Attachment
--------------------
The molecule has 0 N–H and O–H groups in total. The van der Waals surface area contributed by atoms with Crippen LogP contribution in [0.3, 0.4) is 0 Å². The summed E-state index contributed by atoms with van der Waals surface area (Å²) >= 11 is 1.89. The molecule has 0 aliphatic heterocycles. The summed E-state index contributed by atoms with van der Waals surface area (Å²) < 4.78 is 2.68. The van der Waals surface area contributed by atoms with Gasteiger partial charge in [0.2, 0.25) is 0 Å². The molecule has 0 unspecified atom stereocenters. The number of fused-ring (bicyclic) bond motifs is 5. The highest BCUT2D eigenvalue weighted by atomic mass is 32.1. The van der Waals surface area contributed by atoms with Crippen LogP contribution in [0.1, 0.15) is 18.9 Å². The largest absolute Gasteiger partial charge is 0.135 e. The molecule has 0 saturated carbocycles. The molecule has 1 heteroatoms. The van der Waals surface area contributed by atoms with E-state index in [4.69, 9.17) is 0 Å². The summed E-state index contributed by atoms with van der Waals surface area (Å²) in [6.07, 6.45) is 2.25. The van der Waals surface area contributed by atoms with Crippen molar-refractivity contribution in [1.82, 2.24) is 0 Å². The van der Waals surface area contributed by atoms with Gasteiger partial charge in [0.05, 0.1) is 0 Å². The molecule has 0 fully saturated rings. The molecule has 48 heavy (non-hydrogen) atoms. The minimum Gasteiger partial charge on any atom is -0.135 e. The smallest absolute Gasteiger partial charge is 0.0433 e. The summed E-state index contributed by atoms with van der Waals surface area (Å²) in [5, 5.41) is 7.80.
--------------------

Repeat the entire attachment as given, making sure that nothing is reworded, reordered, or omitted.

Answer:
The molecule has 0 N–H and O–H groups in total. The van der Waals surface area contributed by atoms with Crippen LogP contribution in [0.3, 0.4) is 0 Å². The summed E-state index contributed by atoms with van der Waals surface area (Å²) >= 11 is 1.89. The molecule has 0 aliphatic heterocycles. The summed E-state index contributed by atoms with van der Waals surface area (Å²) < 4.78 is 2.68. The van der Waals surface area contributed by atoms with Gasteiger partial charge in [0.2, 0.25) is 0 Å². The molecule has 0 unspecified atom stereocenters. The number of fused-ring (bicyclic) bond motifs is 5. The highest BCUT2D eigenvalue weighted by atomic mass is 32.1. The van der Waals surface area contributed by atoms with Crippen LogP contribution in [0.1, 0.15) is 18.9 Å². The largest absolute Gasteiger partial charge is 0.135 e. The molecule has 0 saturated carbocycles. The molecule has 1 heteroatoms. The van der Waals surface area contributed by atoms with E-state index in [4.69, 9.17) is 0 Å². The summed E-state index contributed by atoms with van der Waals surface area (Å²) in [6.07, 6.45) is 2.25. The van der Waals surface area contributed by atoms with Crippen molar-refractivity contribution in [1.82, 2.24) is 0 Å². The van der Waals surface area contributed by atoms with Gasteiger partial charge in [0.05, 0.1) is 0 Å². The molecule has 0 fully saturated rings. The molecule has 48 heavy (non-hydrogen) atoms. The minimum Gasteiger partial charge on any atom is -0.135 e. The smallest absolute Gasteiger partial charge is 0.0433 e. The summed E-state index contributed by atoms with van der Waals surface area (Å²) in [5, 5.41) is 7.80.